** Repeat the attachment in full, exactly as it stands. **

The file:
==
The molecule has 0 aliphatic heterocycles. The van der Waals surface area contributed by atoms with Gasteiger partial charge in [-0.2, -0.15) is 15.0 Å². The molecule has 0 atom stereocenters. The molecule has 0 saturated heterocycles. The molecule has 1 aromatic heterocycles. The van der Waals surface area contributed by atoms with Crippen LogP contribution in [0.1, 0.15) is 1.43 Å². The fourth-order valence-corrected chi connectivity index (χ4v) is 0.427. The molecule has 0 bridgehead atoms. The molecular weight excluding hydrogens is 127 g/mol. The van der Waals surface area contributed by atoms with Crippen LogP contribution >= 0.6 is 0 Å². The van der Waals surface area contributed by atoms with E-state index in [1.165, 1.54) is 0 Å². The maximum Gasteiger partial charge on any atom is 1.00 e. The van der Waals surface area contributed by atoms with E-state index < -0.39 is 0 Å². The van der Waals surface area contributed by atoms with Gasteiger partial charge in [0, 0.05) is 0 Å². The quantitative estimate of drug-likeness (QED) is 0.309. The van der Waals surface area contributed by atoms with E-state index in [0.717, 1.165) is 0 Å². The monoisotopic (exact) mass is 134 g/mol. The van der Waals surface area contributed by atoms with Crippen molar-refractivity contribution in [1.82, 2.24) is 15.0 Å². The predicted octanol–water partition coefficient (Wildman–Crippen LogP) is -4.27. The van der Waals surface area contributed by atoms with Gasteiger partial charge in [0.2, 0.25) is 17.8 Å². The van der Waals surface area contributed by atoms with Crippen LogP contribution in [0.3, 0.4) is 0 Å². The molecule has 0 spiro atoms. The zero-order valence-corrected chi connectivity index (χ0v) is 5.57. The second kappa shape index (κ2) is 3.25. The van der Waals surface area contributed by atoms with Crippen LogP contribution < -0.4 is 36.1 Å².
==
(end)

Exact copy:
The molecule has 0 aliphatic heterocycles. The van der Waals surface area contributed by atoms with Gasteiger partial charge in [-0.2, -0.15) is 15.0 Å². The molecule has 0 atom stereocenters. The molecule has 0 saturated heterocycles. The molecule has 1 aromatic heterocycles. The van der Waals surface area contributed by atoms with Crippen LogP contribution in [0.1, 0.15) is 1.43 Å². The fourth-order valence-corrected chi connectivity index (χ4v) is 0.427. The molecule has 0 bridgehead atoms. The molecular weight excluding hydrogens is 127 g/mol. The van der Waals surface area contributed by atoms with Crippen LogP contribution >= 0.6 is 0 Å². The van der Waals surface area contributed by atoms with E-state index in [1.165, 1.54) is 0 Å². The maximum Gasteiger partial charge on any atom is 1.00 e. The van der Waals surface area contributed by atoms with E-state index < -0.39 is 0 Å². The van der Waals surface area contributed by atoms with Gasteiger partial charge in [0, 0.05) is 0 Å². The quantitative estimate of drug-likeness (QED) is 0.309. The van der Waals surface area contributed by atoms with E-state index in [0.717, 1.165) is 0 Å². The monoisotopic (exact) mass is 134 g/mol. The van der Waals surface area contributed by atoms with Crippen molar-refractivity contribution in [1.82, 2.24) is 15.0 Å². The predicted octanol–water partition coefficient (Wildman–Crippen LogP) is -4.27. The van der Waals surface area contributed by atoms with Gasteiger partial charge in [0.2, 0.25) is 17.8 Å². The van der Waals surface area contributed by atoms with Crippen LogP contribution in [0.3, 0.4) is 0 Å². The molecule has 0 spiro atoms. The zero-order valence-corrected chi connectivity index (χ0v) is 5.57. The second kappa shape index (κ2) is 3.25. The van der Waals surface area contributed by atoms with Crippen LogP contribution < -0.4 is 36.1 Å².